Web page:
this year i'm trying something new at the house keeping/dramatic play station. based off of a study i read last year out of the university of virginia, i'm trying to use house keeping to teach social skills like self-advocacy, how to have a conversation, and turn taking. so far i'm loving the outcomes (although at times i have to admit i'm a bit tired of sipping my imaginary tea)
the study's goals were to teach children verbal skills during play as a way to prompt children from disadvantaged homes to use their oral language when problem solving instead of using violence. based on my own observations i have noticed that children who were not as exposed to as much language before entering school are more likely to be physically aggressive when interacting with other children. so, i figured they were on to something and thought i would test it out. my partner in crime graciously agreed to let me take over her house keeping center once again.
based on the structure the study suggested i first sit down with a group of children and read them a story about children at a restaurant (i took pictures of children last year acting out the parts). it's a fairly painfully boring story but in the story the children learn the vocabulary for what we are playing (in this case customer, waiter, menu, chef, etc) and they are given examples of how to interact. the characters in the story use one another's names when they talk to them, say please and thank you, and answer each other's questions.
once we've read the story we assign parts and then review the goal for the day. the first day i tell them they are going to talk to one another during play and ask each other questions. the second day i say their goal will be to use one another's names during play, and the third day the goal is to use their manners like please and thank you when they are interacting. i work with the same group of children 3 days in a row.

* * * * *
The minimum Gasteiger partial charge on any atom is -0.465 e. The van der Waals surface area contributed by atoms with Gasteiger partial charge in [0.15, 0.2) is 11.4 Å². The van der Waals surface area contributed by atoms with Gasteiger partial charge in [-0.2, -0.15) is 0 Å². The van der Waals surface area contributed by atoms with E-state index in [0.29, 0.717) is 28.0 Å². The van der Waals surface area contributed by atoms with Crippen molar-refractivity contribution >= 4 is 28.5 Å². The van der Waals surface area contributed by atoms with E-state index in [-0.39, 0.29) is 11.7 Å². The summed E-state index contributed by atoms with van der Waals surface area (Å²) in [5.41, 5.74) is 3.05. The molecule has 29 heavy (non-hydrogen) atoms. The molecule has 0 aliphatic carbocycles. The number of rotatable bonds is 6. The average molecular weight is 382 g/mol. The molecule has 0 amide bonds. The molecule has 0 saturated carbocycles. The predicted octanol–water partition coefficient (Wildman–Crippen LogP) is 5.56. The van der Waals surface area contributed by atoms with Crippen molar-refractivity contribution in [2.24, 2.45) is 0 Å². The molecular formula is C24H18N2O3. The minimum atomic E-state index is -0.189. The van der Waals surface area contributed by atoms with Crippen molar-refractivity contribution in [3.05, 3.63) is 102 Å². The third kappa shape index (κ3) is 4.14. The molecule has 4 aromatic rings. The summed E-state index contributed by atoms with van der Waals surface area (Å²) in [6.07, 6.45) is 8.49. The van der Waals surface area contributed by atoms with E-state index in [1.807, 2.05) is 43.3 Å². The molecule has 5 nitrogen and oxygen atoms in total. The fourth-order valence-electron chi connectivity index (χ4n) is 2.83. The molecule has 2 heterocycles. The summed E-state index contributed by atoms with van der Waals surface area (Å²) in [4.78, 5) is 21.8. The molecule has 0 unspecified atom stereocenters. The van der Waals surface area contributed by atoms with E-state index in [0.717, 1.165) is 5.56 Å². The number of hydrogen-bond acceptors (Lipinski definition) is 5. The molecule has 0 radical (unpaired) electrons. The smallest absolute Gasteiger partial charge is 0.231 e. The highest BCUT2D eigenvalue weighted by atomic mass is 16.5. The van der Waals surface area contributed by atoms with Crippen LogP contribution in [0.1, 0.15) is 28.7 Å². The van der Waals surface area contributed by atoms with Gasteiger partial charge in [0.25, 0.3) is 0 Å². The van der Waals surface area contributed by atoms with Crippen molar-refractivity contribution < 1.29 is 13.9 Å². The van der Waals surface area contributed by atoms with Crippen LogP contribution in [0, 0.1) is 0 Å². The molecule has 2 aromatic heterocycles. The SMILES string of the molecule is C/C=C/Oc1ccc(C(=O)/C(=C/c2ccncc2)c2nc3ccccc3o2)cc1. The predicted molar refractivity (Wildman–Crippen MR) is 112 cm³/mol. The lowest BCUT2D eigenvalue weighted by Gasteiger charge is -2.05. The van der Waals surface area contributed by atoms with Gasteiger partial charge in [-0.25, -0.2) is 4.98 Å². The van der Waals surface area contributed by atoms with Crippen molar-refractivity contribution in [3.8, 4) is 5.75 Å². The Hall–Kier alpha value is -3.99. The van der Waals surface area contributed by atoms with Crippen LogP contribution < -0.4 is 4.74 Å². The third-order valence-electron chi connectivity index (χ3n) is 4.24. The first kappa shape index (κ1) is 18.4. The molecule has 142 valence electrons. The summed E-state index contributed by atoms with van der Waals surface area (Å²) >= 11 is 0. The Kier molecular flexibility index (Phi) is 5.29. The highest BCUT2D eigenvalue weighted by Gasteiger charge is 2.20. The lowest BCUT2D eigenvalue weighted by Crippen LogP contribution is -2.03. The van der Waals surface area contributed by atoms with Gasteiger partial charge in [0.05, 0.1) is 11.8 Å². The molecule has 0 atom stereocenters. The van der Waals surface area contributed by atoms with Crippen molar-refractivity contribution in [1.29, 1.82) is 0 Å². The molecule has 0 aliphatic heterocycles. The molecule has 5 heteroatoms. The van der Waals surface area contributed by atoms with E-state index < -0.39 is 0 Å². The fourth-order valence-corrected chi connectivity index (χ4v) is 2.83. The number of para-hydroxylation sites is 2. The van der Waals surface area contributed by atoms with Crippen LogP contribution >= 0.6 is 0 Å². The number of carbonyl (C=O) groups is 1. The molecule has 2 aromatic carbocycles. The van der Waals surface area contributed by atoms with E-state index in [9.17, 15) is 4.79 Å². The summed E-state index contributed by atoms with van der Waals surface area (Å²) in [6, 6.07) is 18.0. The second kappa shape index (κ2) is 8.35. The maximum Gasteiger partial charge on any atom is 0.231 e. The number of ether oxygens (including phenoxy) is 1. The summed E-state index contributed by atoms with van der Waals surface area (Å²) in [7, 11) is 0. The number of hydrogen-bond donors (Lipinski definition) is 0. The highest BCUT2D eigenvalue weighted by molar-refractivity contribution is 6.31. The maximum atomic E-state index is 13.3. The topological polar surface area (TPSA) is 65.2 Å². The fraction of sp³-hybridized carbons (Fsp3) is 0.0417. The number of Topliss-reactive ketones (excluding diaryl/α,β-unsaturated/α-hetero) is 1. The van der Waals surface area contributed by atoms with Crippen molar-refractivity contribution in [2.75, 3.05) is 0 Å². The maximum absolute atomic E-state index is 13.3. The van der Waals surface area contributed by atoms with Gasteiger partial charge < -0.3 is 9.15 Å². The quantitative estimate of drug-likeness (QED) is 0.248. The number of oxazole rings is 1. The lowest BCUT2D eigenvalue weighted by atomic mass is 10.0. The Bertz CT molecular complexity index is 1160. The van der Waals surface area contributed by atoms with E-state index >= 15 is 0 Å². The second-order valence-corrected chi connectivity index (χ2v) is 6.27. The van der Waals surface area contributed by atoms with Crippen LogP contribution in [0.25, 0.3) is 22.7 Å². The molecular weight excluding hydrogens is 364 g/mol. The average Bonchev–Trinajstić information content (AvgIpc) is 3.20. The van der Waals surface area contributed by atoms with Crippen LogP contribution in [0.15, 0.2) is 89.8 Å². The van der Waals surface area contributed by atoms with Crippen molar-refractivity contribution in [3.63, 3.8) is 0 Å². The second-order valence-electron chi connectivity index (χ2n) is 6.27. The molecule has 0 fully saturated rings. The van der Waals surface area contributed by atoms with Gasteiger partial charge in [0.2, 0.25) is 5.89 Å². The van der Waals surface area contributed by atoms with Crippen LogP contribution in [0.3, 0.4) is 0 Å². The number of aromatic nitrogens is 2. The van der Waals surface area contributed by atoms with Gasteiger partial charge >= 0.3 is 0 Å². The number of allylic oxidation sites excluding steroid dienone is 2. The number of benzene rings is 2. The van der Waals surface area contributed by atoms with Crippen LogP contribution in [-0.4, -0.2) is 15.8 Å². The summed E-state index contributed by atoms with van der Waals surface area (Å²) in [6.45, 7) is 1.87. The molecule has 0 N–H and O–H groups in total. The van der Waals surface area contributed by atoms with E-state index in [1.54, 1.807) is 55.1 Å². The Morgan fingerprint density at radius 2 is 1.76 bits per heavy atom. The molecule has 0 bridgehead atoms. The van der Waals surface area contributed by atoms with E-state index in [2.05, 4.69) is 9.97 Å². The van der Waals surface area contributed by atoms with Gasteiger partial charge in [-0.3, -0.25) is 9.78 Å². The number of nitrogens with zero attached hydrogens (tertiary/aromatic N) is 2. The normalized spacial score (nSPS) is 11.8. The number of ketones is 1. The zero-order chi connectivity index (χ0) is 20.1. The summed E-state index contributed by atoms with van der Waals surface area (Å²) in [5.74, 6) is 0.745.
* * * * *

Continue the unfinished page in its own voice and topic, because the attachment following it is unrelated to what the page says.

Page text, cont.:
we read the story at the before play everyday, and to be honest, the children are modeling the characters in the book and saying please and thank you before we even get to day 3.
i let them play together and am there to coach them through the play by prompting them to use one another's names, look at each other in the eyes, etc. and to praise them when i notice they are achieving the goal. i try to scaffold my own intervention as well- i interact more on the first day, and then slowly back off letting it become more of their own free play.
when it is over we clean up together and then sit down and share what they did well. i try to think of something each child did that fit into the goals of our social skills.
what i've noticed so far is that the kids are doing a great job interacting. some of the children who tend to show us parallel play during other unstructured times are interacting spontaneously with the others after hearing the social story.
i've also noticed that it is great for prompting shy children to work on their self-advocacy skills, which is something i wasn't expecting. it's a perfect safe place to practice these skills though because the needs are pretend but the children still have to practice speaking up.
this week i had one little girl who just couldn't get into it. she stood and giggled the entire time and was over taken with the oddness of the whole thing. she's a very bright little child and i think she may just be beyond imaginary play (as sad as that is. i mean, i'm 28 and i'm not beyond imaginary play). instead she and i worked on making a sign for our restaurant as well as a menu. having the menu she wrote herself gave her a more natural 'in' into the game.another aspect i stumbled into but didn't expect was that i have table clothes for them to choose from. after they've made their choice i ask them to work together to put it on the table, and then during clean up, i showed them how to fold it using two people. it's a great chance for them to practice working together and communicating with one another during a simple, non-threatening task.
after all the kids have rotated through with their groups i'm going to turn it into a vet's office and start the process over with another story and another set of skills to practice.